Addictive behavior

Addiction to self-strangulation: a case-report

Published on: 5th December, 2017

OCLC Number/Unique Identifier: 7317654648

Introduction: DSM-5 mentions autoerotic asphyxia in the paraphilic disorders section, as a specifier for the diagnostic of sexual masochism disorder. Strangulation activities have also been observed in the “choking game”. The term “strangulation activity” is considered as more appropriate than “choking game”. While sharing a same behavior, autoerotic asphyxia and non auto-erotic strangulation activities might represent a very distinct pattern of disorders. We describe here a case report of a 25-year old male internship student who has practiced manual self-strangulation up to 40 times a day since adolescence. In the examination of this case we identify individual clinical aspects of this case in a process-based holistic case conceptualization. Case description: The patient is a 25 years old male with a post-graduate degree who presented with a recent history of poor work performance and work-related stress during an internship. He has a concomitant history of both ketamine and cannabis use disorders, and reports urges to self-strangulate, sometimes specifically avoiding contact with friends engage in this behavior and that he has never attempted to discontinue self-strangulation. Neuropsychological assessment found a cognitive functioning below that expected given his educational level. Our intervention consists of a 3-weeks cognitive and motivational therapy program in addiction unit with associated abstinence. Conclusion: Autoerotic asphyxia is a behavior observed not only in the context of sexual masochism disorder, but also as a specific addictive behavior, in the absence of sexual arousal, possibly as a result of emotional dysregulation.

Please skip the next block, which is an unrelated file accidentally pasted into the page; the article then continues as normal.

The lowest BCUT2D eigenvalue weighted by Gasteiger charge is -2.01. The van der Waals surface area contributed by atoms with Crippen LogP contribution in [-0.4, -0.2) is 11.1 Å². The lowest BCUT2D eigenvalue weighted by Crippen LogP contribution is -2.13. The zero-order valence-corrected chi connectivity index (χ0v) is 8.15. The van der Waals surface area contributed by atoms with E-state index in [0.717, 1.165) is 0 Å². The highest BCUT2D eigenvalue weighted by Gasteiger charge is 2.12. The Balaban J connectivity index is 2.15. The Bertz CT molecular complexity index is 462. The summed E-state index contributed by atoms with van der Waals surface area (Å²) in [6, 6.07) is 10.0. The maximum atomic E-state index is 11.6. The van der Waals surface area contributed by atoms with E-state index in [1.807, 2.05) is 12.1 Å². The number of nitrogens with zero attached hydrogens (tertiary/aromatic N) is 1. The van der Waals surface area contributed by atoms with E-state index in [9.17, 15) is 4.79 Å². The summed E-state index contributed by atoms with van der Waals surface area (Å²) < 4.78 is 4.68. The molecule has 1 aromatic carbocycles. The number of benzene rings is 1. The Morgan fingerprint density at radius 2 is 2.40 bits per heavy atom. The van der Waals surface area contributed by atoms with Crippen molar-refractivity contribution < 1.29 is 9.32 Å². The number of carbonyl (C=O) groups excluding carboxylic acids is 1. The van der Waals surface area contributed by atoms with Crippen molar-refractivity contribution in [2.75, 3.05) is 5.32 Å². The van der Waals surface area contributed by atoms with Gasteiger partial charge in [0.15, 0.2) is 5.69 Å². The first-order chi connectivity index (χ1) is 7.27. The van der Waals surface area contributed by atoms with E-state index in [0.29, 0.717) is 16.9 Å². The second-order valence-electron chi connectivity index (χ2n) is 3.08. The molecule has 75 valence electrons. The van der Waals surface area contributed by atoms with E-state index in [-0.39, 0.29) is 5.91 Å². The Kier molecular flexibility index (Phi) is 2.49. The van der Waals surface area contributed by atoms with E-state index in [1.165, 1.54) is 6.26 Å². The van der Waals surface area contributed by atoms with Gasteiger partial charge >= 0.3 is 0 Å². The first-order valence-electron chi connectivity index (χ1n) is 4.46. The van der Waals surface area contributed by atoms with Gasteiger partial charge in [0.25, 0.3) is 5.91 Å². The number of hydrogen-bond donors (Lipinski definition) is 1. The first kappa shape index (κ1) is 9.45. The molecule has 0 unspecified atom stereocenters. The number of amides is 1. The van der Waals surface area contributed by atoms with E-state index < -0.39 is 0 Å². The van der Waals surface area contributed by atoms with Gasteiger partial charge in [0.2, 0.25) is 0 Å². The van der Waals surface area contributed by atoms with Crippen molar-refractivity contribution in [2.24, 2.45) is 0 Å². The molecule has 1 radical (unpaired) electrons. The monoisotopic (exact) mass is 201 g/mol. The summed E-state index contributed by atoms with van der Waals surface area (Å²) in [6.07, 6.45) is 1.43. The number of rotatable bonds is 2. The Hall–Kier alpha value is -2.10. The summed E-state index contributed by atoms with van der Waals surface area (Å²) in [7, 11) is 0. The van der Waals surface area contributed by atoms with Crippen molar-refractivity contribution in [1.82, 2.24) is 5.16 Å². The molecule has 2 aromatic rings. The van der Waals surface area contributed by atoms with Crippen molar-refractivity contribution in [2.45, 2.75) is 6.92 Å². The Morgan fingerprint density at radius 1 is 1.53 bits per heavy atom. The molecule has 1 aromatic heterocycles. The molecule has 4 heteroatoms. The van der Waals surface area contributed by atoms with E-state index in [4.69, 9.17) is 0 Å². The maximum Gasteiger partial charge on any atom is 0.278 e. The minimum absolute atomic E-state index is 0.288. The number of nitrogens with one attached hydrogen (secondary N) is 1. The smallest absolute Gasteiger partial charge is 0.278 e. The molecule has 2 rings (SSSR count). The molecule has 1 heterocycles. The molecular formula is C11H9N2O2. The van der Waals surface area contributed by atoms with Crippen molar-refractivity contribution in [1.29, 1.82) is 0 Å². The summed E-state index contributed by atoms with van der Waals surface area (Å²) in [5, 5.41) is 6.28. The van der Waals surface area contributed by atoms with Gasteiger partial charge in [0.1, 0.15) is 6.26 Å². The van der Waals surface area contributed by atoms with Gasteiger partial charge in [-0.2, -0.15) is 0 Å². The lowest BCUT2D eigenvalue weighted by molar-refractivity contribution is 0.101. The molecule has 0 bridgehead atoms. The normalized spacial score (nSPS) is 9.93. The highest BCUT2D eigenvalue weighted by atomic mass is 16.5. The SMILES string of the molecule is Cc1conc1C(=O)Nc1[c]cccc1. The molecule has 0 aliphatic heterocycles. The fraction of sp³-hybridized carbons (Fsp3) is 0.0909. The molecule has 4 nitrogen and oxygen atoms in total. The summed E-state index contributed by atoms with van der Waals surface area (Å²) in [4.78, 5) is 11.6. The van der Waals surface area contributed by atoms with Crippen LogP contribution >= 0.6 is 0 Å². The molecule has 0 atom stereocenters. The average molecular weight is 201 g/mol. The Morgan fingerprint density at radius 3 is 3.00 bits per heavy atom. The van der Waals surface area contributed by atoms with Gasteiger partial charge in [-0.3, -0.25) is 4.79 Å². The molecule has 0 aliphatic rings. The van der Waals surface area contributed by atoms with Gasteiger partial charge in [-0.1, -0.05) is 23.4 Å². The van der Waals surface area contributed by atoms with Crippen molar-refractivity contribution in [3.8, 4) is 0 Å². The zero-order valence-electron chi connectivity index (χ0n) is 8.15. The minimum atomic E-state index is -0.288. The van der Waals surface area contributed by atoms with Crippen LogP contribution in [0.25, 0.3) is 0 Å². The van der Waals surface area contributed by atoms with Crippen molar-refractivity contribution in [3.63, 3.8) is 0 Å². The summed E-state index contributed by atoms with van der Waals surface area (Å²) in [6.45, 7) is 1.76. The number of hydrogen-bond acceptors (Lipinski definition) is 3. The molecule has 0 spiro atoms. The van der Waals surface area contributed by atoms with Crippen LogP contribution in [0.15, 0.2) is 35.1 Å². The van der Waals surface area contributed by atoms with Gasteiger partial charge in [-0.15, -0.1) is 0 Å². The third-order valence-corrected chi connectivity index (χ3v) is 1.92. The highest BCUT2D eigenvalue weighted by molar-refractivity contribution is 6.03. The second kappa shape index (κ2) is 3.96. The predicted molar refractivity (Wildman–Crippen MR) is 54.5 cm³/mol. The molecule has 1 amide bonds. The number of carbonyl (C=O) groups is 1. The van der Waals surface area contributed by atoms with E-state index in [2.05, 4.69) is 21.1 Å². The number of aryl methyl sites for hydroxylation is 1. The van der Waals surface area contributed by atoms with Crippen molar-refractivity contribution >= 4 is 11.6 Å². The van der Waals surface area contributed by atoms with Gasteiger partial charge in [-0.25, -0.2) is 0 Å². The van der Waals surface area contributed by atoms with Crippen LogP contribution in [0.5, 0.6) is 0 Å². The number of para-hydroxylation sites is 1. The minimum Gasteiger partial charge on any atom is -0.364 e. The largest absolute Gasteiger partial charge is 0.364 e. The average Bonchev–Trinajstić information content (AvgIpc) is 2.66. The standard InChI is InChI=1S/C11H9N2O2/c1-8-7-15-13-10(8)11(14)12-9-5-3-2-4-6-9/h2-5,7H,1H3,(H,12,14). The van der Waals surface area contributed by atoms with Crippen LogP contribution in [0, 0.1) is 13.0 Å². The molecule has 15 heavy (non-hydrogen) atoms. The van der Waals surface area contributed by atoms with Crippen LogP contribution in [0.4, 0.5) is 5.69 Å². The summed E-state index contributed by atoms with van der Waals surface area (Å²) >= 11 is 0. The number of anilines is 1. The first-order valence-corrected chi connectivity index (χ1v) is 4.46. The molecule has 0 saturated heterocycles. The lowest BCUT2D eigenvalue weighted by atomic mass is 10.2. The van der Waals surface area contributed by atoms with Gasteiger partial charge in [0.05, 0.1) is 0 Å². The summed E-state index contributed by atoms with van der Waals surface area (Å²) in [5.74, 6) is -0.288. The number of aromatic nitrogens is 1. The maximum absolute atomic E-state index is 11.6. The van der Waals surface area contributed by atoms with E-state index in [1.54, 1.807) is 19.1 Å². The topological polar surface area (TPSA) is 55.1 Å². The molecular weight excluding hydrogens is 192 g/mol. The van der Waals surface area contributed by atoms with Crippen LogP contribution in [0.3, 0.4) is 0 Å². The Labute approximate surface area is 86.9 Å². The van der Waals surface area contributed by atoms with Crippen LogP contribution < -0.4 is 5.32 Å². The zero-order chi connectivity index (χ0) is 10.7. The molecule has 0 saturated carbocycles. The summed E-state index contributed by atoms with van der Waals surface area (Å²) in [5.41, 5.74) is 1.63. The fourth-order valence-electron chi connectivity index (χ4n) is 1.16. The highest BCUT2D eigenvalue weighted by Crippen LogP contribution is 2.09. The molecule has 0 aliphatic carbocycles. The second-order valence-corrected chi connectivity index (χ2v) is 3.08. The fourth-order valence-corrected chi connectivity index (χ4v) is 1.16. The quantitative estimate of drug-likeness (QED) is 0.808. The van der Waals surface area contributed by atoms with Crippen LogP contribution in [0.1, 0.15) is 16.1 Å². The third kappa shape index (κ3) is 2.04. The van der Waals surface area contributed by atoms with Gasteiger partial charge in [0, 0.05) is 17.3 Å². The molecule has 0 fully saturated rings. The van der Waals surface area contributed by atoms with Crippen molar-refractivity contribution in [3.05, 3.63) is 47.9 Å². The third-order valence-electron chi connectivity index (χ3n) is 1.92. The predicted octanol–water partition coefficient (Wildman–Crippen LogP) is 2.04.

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Sexual addiction, self-esteem and personality dimensions

Published on: 20th February, 2020

OCLC Number/Unique Identifier: 8554459872

Sexual addiction is a growing reality. The acknowledgment of this disorder requires to identify vulnerability factors. Besides, it would improve the management and treatment of these people. We used a cross-sectional study with a sample of voluntary subjects recruited online anonymously. A prepared questionnaire explored the general and clinical data of the sample. The psychometric scales used were: Carnes Sexual Addiction Screening Test, the French Big Five Inventory for personality dimensions and the Rosenberg Scale for self-esteem. Five hundred and ten individuals were included. 38 people (8%) had sexual addiction. 68 people (13%) had attenuated symptoms of sexual addiction. The average age of the group with sexual addiction was 30.8 years with a male predominance. The majority had a higher academic level, was single (39.5%) and are working (73.7%). Our study revealed that self-esteem was below average in 73.7% of people with sexual addiction. Concerning personality dimensions, individuals with sexual addiction had higher scores in Neuroticism. The analytic study showed that four variables were statistically correlated with sexual addiction: male sex; low self-esteem; a large N dimension and a low C and E dimension. The concept of sexual addiction, still poorly defined, is beginning to be recognized. The need for more research is required to identify the factors of vulnerability with the aim of developing the preventive axis and improving the quality of life.
Cite this ArticleCrossMarkPublonsHarvard Library HOLLISGrowKudosResearchGateBase SearchOAI PMHAcademic MicrosoftScilitSemantic ScholarUniversite de ParisUW LibrariesSJSU King LibrarySJSU King LibraryNUS LibraryMcGillDET KGL BIBLiOTEKJCU DiscoveryUniversidad De LimaWorldCatVU on WorldCat